Abrams v. United States

Abrams v. United States

Abrams v. United States, 250 U.S. 616 (1919), was a United States Supreme Court case involving the First Amendment to the United States Constitution.

Court Documents
Dissenting Opinion


250 U.S. 616


No. 316. Argued: Oct. 21 and 22, 1919 --- Decided: Nov. 10, 1919.

Mr. Harry Weinberger, of New York City, for plaintiffs in error.

Mr. Assistant Attorney General Robert P. Stewart, for the United States.

The 1918 Amendment to the Espionage Act of 1917, which made it a criminal offense to urge curtailment of production of the materials necessary to the war against Germany with intent to hinder the progress of the war. The 1918 Amendment is commonly referred to as if it were a separate Act, the Sedition Act of 1918.

The defendants were convicted on the basis of two leaflets they printed and threw from windows of a building in New York City. One leaflet, signed "revolutionists", denounced the sending of American troops to Russia. The second leaflet, written in Yiddish, denounced the war and US efforts to impede the Russian Revolution and advocated the cessation of the production of weapons to be used against Soviet Russia.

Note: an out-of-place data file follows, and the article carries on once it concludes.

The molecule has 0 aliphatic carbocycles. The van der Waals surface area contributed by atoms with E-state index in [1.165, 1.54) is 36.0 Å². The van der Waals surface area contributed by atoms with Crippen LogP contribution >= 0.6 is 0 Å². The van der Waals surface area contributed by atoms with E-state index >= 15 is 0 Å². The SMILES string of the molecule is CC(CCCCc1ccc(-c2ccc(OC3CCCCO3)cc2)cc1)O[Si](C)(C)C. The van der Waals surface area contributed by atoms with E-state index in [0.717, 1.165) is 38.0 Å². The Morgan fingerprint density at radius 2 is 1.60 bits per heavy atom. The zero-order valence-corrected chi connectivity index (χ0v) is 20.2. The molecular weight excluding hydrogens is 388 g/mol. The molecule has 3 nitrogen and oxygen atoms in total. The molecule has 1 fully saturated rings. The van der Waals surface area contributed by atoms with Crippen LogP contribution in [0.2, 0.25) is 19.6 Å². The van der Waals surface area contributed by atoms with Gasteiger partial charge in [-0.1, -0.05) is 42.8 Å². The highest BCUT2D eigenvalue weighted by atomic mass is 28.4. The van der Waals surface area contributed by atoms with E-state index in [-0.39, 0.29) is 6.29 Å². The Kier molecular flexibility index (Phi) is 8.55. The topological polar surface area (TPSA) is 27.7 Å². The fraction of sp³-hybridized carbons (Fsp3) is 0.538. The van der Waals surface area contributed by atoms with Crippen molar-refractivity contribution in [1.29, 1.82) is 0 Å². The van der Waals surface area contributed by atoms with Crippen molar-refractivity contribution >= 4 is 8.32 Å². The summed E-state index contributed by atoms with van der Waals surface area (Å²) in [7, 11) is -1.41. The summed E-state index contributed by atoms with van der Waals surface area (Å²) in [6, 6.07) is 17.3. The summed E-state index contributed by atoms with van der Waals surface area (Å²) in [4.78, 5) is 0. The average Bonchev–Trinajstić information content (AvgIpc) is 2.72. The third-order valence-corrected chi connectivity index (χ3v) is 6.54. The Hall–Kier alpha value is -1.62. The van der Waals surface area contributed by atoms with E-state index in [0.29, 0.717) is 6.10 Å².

The defendants were charged and convicted for inciting resistance to the war effort and for urging curtailment of production of essential war material. They were sentenced to 20 years in prison. The Supreme Court ruled 7–2 that the Act did not violate the freedom of speech protected by the First Amendment. Justice John Hessin Clarke used a relatively restrictive speech test – "bad tendency" – to uphold the conviction. Justices Oliver Wendell Holmes and Louis Brandeis dissented and said that the more speech protective standard – "clear and present danger" – ought to be applied to overturn the conviction. The case was ultimately overturned during the Vietnam War era in Brandenburg v. Ohio (1968) where the Court adopted the "incitement to imminent lawless action" standard – a test even more speech protective than "clear and present danger."

This work is in the public domain in the United States because it is a work of the United States federal government (see 17 U.S.C. 105).